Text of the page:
Weekly subcutaneous administration of 10 mg vitamin K resulted in an increase of procoagulants levels in all 4 subjects with γ-glutamyl carboxylase L394R mutation. Although the increase was more pronounced in factor IX:C levels and less in factor X:C levels, it was sufficient for achieving hemostatic levels. In fact, during 30 patient years on vitamin K therapy, no major bleeding and only rare minor bleeding episodes were observed. Interestingly, a previously reported 2 siblings responded with total correction of plasma procoagulant levels after parenteral administration of vitamin K.9 

Recognition of the vitamin K-dependent coagulation factors by γ-glutamyl carboxylase is dependent on 18 amino acid propeptide at the N-terminal of the coagulation factor, which serves as a docking site for interaction with γ-glutamyl carboxylase.19-21Site-directed mutagenesis studies suggest that regions around residues 234, 406, and 513 define in part the propeptide binding site.22 The L394R mutation is in proximity to a propeptide binding site on γ-glutamyl carboxylase,23 suggesting the possibility of reduced propeptide binding. Theoretically, the observed increase in coagulation factor levels after high-dose vitamin K administration may be explained by an increased affinity or by an overcome of a normal or reduced affinity of vitamin KH2 to the L394R γ-glutamyl carboxylase. However, γ-glutamyl carboxylase is a complicated enzyme with several substrates, and further experiments are required to elucidate the role of the L394R mutation on different aspects of carboxylation.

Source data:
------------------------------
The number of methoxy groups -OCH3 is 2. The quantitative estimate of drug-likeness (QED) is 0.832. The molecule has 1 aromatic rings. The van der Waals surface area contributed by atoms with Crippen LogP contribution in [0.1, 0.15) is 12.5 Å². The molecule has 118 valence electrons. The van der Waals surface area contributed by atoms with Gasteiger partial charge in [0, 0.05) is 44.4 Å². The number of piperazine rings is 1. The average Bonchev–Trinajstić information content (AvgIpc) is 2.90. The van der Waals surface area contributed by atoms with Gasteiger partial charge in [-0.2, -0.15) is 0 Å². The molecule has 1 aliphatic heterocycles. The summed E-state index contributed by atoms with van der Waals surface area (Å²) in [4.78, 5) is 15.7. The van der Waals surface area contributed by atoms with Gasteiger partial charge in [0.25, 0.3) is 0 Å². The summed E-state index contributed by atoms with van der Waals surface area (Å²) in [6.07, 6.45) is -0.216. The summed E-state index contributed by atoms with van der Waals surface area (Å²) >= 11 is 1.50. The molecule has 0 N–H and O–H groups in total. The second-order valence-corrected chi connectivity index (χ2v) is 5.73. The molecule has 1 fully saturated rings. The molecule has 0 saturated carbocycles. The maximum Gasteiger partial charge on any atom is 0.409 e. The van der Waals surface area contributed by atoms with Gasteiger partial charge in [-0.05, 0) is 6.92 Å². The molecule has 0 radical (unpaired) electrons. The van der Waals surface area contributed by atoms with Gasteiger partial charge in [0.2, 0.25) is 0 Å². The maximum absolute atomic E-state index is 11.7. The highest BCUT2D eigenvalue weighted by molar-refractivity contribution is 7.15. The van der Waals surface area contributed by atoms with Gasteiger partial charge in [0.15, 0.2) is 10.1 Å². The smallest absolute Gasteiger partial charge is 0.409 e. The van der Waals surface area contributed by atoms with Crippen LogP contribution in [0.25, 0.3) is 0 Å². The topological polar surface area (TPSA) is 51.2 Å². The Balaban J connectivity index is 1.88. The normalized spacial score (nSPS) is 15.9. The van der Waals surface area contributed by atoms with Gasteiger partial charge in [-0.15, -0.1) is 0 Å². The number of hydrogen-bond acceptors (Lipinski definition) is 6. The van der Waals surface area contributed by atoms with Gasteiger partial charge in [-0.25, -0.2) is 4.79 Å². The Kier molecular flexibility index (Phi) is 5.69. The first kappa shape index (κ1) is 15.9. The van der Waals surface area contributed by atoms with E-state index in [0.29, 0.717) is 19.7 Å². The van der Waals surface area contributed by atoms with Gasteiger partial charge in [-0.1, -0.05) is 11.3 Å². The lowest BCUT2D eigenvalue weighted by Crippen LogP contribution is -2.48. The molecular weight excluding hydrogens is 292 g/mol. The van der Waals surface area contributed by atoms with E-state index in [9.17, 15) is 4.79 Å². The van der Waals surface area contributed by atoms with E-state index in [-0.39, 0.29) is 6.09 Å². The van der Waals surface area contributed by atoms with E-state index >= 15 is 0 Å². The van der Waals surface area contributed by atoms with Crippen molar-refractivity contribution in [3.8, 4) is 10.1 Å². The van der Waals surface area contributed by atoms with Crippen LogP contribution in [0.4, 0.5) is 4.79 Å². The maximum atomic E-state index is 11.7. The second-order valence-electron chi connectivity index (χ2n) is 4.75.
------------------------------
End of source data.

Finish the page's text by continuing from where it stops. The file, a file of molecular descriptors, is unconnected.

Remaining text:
The enzymatic aspects of carboxylation have been characterized in Devon Rex cats and congenital deficiency of glutamyl carboxylase.24 Phenotypical expression of defective glutamyl carboxylase in affected cats is similar to the clinical phenotype of the L394R mutation. In that study, kinetic parameters showed a potential impaired recognition of the propeptide sequence in nascent vitamin K coagulation polypeptides.24 

The L394R mutation is the first reported naturally occurring mutation in the human γ-glutamyl carboxylase gene that is responsible for a combined deficiency of vitamin K-dependent coagulation factors. Identification of L394R mutation will allow future direct diagnosis of potential carriers of γ-glutamyl carboxylase deficiency. This will enable genetic counseling for a severe heritable bleeding disorder in this kindred with a high consanguinity rate.

ACKNOWLEDGMENT

The authors are grateful to Rosalia Lavado and Cochava Mahler for technical help.

The publication costs of this article were defrayed in part by page charge payment. This article must therefore be hereby marked “advertisement” in accordance with 18 U.S.C. section 1734 solely to indicate this fact.

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Author notes

Address reprint requests to Benjamin Brenner, MD, Thrombosis and Hemostasis Unit, Institute of Hematology, Rambam Medical Center, Haifa, 31096, Israel.